Don’t be afraid of using an outline. Outlines work, and if you’re not sure what you’re doing they are an indispensable tool.
Don’t worry about followers or monetizing initially. If your biggest concern is finding followers and monetizing your content and not finding something good to blog about, then you’re you probably don’t really care all that much about the content you are creating. My suggestion would be: don’t put the cart before the horse. First figure out what you want to blog about, THEN once you’ve started figure out how to gain followers and make money off of your work.
As trite as it might sound Nike’s “Just Do It” slogan pretty much sums it up and makes a lot of sense. The more you practice something the better you will get at it and the easier it will be. So, the more you blog the better you will get. That’s the theory anyways.
Give yourself a deadline. Sometimes we all need a little extra motivation. I like put my deadlines on a wall calendar, you might like putting notices on your phone. Whatever you need to do to motivate yourself when you are getting started will help. If you are doing this for yourself, give yourself a deadline and do your best to stick to it.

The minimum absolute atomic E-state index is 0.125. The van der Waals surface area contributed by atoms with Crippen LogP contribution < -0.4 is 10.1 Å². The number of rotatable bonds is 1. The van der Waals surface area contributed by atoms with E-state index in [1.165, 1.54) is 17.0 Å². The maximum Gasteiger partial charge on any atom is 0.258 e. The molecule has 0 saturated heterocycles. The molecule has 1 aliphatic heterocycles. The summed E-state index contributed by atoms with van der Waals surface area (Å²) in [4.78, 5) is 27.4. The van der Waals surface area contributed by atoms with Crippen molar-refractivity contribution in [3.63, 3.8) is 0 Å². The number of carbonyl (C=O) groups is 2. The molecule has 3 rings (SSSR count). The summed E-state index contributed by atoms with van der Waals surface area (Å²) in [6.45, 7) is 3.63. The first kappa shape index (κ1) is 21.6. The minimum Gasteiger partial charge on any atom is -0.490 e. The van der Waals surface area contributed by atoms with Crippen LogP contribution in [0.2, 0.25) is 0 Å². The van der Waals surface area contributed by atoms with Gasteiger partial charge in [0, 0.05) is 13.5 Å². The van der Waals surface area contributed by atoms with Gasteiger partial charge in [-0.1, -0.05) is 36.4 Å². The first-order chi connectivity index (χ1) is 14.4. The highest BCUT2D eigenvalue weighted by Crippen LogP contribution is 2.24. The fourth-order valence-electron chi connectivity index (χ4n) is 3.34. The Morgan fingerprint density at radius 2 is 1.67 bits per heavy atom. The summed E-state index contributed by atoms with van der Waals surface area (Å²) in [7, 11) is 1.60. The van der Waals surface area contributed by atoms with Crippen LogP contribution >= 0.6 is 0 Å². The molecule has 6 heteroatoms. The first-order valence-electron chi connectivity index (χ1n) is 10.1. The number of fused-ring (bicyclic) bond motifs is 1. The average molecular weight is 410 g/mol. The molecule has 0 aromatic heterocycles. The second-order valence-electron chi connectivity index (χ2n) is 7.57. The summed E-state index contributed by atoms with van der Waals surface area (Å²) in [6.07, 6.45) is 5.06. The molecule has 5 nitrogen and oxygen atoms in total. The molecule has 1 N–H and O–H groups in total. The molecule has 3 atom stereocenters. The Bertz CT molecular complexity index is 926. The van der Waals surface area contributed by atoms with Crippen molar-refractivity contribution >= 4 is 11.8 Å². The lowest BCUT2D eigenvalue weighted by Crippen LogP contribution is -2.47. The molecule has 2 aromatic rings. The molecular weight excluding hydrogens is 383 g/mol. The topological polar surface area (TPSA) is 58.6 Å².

Take breaks. When you get frustrated (and you will) go for a walk. Don’t watch TV, don’t play on your smartphone. don’t lie down, don’t sulk. Go outside and get some fresh air. Seriously, it will help you clear your head and then you can go back and try it again later.
Include pictures! A picture is worth a thousand words, right? One well chosen image can help breath life into an otherwise word dense post.
Be patient. Be patient with yourself, everyone has their own learning curve. Don’t worry if your blog isn’t immediately perfect, there are glitches and you don’t have thousands of followers. You will learn as you go.
Don’t worry about what you don’t know, just know that there is a lot to learn and you will always be learning. There is so much to learn about blogging, multimedia and multimedia storytelling, and the genres are always expanding so there is no way anyone knows everything. Don’t worry about it, just worry about getting your next post out and then keep learning
With that being said when you get comfortable take some time to learn about the specific elements that make up a blog post and possibly learn a little code too.
Be consistent. I know everyone says that and its hard to be consistent when you are trying to learn so many new things at once. So, once you’ve hatched your idea and have started blogging, then try to be consistent about when you post.
Have fun with it. Unless you are getting paid to blog professionally (and even then) you should absolutely be having a good time as you blog. If you aren’t having fun then take a break, or stop all together and try something else.